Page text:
Kuka Robot Writes Bible in 15th Century Font

Nov 1, 2007

Robotlab, created by a group of German artists, have successfully programmed a KUKA robot to write the entire bible. This experiment was titled The Bios and proves how dexterous a KUKA robot can be. For more information on KUKA robots, contact the experts at Robots.com today. understanding of real-life robots.


A group of Ger­man artists called Robot­lab have pro­grammed a KUKA robot to write the entire Bible. The Bios [Bible] project demon­strates the dex­ter­i­ty and pre­ci­sion of today’s indus­tri­al robots.

Using a pen for EOAT, this robot scribe is writ­ing in a cal­lig­ra­phy ver­sion of a 15th cen­tu­ry Ger­man font known as Schwabach­er. The result is a Mar­tin Luther-peri­od Bible with both Old and New Tes­ta­ments — writ­ten on a long scroll of paper.

The three artists that make up Robot­lab believe in exhibits with robots that do the unex­pect­ed. We try to cre­ate an exper­i­men­tal forum in which the pub­lic has the oppor­tu­ni­ty to inter­act with robots,” the Robot­lab web­site said. While there are near­ly a mil­lion robots in the world, peo­ple rarely have any first­hand expe­ri­ence with them. Robot­lab wants to make it pos­si­ble for peo­ple to have a deep­er under­stand­ing of real-life robots.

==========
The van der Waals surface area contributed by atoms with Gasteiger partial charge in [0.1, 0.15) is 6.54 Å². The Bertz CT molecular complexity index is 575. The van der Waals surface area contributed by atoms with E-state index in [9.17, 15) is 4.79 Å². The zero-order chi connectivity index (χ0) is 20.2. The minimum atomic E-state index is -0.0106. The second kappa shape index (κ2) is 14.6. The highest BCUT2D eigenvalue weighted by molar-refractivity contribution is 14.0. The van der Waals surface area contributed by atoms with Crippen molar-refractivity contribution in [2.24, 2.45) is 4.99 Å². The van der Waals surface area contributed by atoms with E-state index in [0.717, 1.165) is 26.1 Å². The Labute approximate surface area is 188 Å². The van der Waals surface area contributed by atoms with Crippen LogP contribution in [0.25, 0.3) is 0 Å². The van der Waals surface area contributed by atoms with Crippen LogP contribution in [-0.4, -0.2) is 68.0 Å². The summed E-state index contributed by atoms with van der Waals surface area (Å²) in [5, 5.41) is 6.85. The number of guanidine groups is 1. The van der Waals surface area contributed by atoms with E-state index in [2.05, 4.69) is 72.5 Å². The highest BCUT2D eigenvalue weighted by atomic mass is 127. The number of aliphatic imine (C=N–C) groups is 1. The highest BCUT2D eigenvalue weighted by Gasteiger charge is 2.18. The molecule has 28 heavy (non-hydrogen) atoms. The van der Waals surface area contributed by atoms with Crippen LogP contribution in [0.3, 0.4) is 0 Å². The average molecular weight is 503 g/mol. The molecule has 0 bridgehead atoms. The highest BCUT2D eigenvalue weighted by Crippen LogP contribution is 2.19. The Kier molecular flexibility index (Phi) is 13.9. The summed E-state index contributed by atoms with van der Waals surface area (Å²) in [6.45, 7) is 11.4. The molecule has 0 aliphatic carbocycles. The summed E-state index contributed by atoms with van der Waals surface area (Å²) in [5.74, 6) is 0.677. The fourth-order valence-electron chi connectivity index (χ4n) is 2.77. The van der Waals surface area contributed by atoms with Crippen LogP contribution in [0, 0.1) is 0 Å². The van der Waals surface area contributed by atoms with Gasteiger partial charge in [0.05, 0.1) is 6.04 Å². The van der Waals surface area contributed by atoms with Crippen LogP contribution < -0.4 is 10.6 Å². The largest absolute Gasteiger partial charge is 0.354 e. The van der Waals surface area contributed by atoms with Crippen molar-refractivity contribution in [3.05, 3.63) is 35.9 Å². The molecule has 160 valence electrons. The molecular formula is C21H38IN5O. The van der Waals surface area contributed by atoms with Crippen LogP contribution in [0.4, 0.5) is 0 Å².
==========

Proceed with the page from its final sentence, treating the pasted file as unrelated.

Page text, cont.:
This isn’t Robot­lab’s first project using indus­tri­al robots. The Bible-writ­ing robot has friends. Oth­er KUKA robots have been used by Robot­lab to draw por­traits and pro­files of indi­vid­ual peo­ple — using video cam­era tech­nol­o­gy to cap­ture data. The Empathiz­er” robot project includ­ed robots that moved in response to imput­ed brain volt­ages — cre­at­ing a unique con­nec­tion between human and robot.

The Well-tem­pered Robot” was an exhib­it in 2005 where a robot became a musi­cal instru­ment — gen­er­at­ing sounds with every move­ment. Vis­i­tors con­trolled the musi­cal robot with an inter­face. Oth­er per­for­mances have includ­ed KUKA KR15/2 robots that dance and DJ robots that pro­duce new sounds from vinyl records.

Robot­lab’s ini­tial exhib­it in 2000 was enti­tled Aes­thet­ics and Pow­er.” For this project, the artists placed a mov­ing KUKA KR 125 in the foy­er of the Cen­ter of Art and Media Karlsruhe. 

For more Robot­lab project infor­ma­tion, go to www​.robot​lab​.de. For more infor­ma­tion about Robots​.com, Con­tact rep­re­sen­ta­tives online or at 8777626881.

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